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Omar Malik

Omar Malik

Portfolio Manager

  • Incentive structures too often prioritise the maximization of short-term metrics over generating long-term shareholder value

  • At Hosking Partners we advocate for incentive systems that encourage management to act like owners

  • Companies such as portfolio holding Tiny demonstrate what this can look like in practice

Under the analytical framework of the capital cycle, management incentives play a key role. The capital allocation decisions made by a company’s leadership – for example about capital expenditure and acquisitions – determine the denominator in the calculation of return on capital. When a long-term investor buys shares in a company, they outsource future investment decisions to the current management team. Management incentives influence behaviour generally, and capital allocation in particular. Not only can they ensure that optimal investment decisions are made, but they are also useful for revealing to investors the ways in which management is likely to exercise the discretion it has been given to manage the company’s balance sheet.

Despite this opportunity to optimise outcomes, incentive structures often exacerbate behavioural weaknesses rather than aligning the interests of the management team with those of the company’s owners. They may be tied to excessively short-term metrics (for example, sales) or performance metrics which exclude consideration of capital deployment (earnings per share being the obvious example). Such incentives ignore the long-term consequences of today’s decisions and instead privilege growth over return on capital, which in the long run is the key driver of shareholder returns. At Hosking Partners, we believe that incentive arrangements promoting long-term share ownership best focus management on the true drivers of value because when interests can be broadly aligned between management and shareholders, this raises the likelihood of intelligent capital allocation. When management already own significant equity, and share the interests of minority shareholders, so much the better.

Such alignment is often the exception rather than the rule. The challenge comes when analysing companies where equity ownership is diversified, and executives are hired without skin in the game. In these situations, boards’ remuneration committees typically engage consultants to implement “industry best practice”, leading to standardised incentive packages. These arrangements often include an attractive base salary, an annual cash bonus set as a multiple of their base salary based on short-term key performance indicators (KPIs), and annual equity grants through stock options or performance-based long-term incentive plans (LTIPs).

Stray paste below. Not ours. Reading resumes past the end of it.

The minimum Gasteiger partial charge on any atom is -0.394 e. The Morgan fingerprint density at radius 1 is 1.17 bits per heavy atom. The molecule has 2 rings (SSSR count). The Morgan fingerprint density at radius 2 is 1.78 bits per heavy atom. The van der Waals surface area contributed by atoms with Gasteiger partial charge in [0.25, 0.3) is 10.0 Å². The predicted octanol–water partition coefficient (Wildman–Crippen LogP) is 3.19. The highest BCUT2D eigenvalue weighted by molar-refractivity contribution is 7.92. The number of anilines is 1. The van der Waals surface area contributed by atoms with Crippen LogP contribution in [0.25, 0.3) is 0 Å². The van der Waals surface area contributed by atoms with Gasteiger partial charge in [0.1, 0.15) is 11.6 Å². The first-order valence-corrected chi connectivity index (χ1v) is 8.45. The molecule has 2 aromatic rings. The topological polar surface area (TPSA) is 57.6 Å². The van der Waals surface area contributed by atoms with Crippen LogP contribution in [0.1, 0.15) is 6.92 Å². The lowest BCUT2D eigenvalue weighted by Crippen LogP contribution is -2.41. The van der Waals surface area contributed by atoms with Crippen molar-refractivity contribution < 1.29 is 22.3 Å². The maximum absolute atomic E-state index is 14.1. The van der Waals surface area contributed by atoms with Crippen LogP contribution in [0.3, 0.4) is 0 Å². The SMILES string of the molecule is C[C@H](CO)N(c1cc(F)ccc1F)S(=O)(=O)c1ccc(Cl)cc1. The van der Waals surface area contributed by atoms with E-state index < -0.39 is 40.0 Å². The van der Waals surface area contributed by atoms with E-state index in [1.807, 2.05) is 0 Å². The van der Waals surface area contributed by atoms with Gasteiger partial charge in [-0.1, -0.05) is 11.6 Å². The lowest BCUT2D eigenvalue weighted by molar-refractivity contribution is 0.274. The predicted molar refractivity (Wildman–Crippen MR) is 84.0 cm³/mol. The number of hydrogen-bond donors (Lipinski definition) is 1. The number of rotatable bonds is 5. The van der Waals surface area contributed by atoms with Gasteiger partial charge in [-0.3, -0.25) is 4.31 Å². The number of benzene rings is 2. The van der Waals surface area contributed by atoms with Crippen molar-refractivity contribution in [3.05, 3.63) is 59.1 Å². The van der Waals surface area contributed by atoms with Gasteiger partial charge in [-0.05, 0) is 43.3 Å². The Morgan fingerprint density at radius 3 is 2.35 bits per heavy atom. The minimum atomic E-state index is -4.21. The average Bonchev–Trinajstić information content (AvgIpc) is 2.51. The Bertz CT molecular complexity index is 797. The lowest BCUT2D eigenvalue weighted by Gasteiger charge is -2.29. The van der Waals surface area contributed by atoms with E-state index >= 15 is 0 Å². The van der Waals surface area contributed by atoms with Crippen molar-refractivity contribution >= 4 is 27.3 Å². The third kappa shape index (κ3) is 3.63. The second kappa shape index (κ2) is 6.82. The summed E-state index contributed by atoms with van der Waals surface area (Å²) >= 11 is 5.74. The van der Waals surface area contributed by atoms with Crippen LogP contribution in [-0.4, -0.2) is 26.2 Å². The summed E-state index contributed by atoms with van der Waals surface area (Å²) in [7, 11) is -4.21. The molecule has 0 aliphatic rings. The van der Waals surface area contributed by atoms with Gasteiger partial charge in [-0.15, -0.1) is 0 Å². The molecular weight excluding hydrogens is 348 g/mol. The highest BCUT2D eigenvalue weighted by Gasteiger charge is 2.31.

Even when annual bonuses are designed thoughtfully, they may place too much weight on short-term financial metrics. This serves to distract management from their task of long-term value creation. Temptations arising from this might include costly acquisitions or the deferral of necessary investments. To compensate for this, more companies include return on capital as a key performance indicator to encourage better capital allocation. Even this is not wholly perfect, however, as it may be distorting to focus solely on a single year’s return, especially in capital-intensive industries where assets have long useful lives. Although metrics based on a combination of the income statement and the balance sheet are intended to promote an all-round approach, if schemes are not devised carefully then company leaders can achieve generous bonuses by focusing on just a few KPIs at the expense of the rest. We advocate for longer measurement periods and multi-year phasing of benefit awards to promote strategic thinking.